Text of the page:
Parts can be manufactured in various grades of steel, alloys, brass, aluminium, titanium and other exotic materials. For applications requiring enhanced resistance to corrosion, NSSS offers a comprehensive range of surface treatments, such as zinc plating, Geomet, Dacromet, Delta, galvanising and Xylan fluoropolymer coatings.
In addition, fasteners can be supplied with a dry threadlocking adhesive pre-applied to a portion of the thread so that potentially messy liquid threadlockers do not need to be applied during the assembly process.
Arnold Umformtechnik, which is part of the Würth Group, is finding that customers are increasingly making use of its Fastener Express service for rapid prototyping complex non-standard fasteners and small precision parts (Fig.2).
According to the company, prototype components can be supplied in one-quarter of the usual time and at a quarter of the cost of producing prototypes using conventional processes. Because the rapid prototyping process is so different to Arnold Umformtechnik's usual work, the company has formed a specialist team to ensure that orders are progressed quickly. First, the proposed design is assessed to ensure that it is technically feasible. Three-dimensional CAD data is then processed so that a suitably sized blank can be machined on automatic lathes and machining centres. If any other processes are necessary, such as heat treatment or electroplating, these can be completed in-house.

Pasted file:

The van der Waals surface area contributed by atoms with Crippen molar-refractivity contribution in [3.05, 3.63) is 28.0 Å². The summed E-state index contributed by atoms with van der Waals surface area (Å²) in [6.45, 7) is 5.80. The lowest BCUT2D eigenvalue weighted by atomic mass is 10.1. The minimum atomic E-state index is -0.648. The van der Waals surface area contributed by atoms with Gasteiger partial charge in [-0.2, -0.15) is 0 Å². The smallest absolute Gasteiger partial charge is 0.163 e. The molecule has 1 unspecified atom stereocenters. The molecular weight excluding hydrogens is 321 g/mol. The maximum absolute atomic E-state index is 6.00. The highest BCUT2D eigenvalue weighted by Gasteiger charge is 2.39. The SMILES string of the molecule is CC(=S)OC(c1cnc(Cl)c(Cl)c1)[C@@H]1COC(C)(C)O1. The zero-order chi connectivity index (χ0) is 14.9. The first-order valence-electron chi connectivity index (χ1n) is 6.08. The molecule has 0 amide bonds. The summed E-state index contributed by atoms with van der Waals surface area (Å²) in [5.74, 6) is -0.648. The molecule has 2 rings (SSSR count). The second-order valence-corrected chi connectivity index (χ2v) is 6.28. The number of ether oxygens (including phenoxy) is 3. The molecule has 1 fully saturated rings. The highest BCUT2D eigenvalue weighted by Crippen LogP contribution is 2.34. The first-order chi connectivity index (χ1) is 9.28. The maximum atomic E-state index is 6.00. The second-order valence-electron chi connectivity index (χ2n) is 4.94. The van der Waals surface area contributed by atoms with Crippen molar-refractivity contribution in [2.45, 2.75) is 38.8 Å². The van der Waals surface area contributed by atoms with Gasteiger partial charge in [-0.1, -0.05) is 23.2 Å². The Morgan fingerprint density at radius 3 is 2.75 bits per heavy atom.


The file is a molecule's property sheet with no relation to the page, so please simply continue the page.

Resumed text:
The resultant 'functional prototypes' have virtually the same characteristics as series-manufactured components, enabling customers to perform tests and assessments with a good degree of confidence that the results they obtain will be representative of the way the production items will perform in service (Fig.3).
Most of the time is saved by eliminating the need to design and procure special forming tooling, and other savings are achieved through having the finishing processes available in-house (Fig.4). There is a broad choice of materials, including case-hardened steel, quenched and tempered steel, stainless steel, brass, aluminium and copper, or specialist alloys can be specified. Customers can also choose whether to order a single item or a small volume.